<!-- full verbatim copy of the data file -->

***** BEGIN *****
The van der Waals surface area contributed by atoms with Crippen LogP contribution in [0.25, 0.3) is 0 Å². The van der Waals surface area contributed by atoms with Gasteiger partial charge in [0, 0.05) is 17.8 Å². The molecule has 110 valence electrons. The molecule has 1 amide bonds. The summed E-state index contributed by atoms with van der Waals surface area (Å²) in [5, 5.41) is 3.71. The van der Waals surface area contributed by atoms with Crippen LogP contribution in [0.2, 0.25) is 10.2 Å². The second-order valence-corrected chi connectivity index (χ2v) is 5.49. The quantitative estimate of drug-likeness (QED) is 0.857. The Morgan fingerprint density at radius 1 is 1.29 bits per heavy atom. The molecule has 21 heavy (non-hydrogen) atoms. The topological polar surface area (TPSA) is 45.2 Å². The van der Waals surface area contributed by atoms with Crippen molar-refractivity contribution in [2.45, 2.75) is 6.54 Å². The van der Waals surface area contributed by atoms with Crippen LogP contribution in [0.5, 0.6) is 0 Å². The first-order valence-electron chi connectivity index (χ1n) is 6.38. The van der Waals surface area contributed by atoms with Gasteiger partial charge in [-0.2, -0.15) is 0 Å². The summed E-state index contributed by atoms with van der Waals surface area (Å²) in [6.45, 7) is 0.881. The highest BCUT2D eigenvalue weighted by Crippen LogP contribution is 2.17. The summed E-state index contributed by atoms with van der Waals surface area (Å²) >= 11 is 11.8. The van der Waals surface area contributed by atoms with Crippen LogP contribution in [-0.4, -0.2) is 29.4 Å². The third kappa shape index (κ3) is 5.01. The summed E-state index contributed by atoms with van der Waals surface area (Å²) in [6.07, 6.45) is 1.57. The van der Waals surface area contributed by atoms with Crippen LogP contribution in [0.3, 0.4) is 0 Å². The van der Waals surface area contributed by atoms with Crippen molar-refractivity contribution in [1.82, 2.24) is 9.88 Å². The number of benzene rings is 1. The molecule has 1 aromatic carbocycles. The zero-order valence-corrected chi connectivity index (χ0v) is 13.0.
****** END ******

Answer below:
The van der Waals surface area contributed by atoms with Crippen LogP contribution in [0.25, 0.3) is 0 Å². The van der Waals surface area contributed by atoms with Gasteiger partial charge in [0, 0.05) is 17.8 Å². The molecule has 110 valence electrons. The molecule has 1 amide bonds. The summed E-state index contributed by atoms with van der Waals surface area (Å²) in [5, 5.41) is 3.71. The van der Waals surface area contributed by atoms with Crippen LogP contribution in [0.2, 0.25) is 10.2 Å². The second-order valence-corrected chi connectivity index (χ2v) is 5.49. The quantitative estimate of drug-likeness (QED) is 0.857. The Morgan fingerprint density at radius 1 is 1.29 bits per heavy atom. The molecule has 21 heavy (non-hydrogen) atoms. The topological polar surface area (TPSA) is 45.2 Å². The van der Waals surface area contributed by atoms with Crippen molar-refractivity contribution in [2.45, 2.75) is 6.54 Å². The van der Waals surface area contributed by atoms with Crippen LogP contribution in [0.5, 0.6) is 0 Å². The first-order valence-electron chi connectivity index (χ1n) is 6.38. The van der Waals surface area contributed by atoms with Gasteiger partial charge in [-0.2, -0.15) is 0 Å². The summed E-state index contributed by atoms with van der Waals surface area (Å²) in [6.45, 7) is 0.881. The highest BCUT2D eigenvalue weighted by Crippen LogP contribution is 2.17. The summed E-state index contributed by atoms with van der Waals surface area (Å²) >= 11 is 11.8. The van der Waals surface area contributed by atoms with Crippen LogP contribution in [-0.4, -0.2) is 29.4 Å². The third kappa shape index (κ3) is 5.01. The summed E-state index contributed by atoms with van der Waals surface area (Å²) in [6.07, 6.45) is 1.57. The van der Waals surface area contributed by atoms with Crippen LogP contribution in [0.3, 0.4) is 0 Å². The van der Waals surface area contributed by atoms with Crippen molar-refractivity contribution in [1.82, 2.24) is 9.88 Å². The number of benzene rings is 1. The molecule has 1 aromatic carbocycles. The zero-order valence-corrected chi connectivity index (χ0v) is 13.0.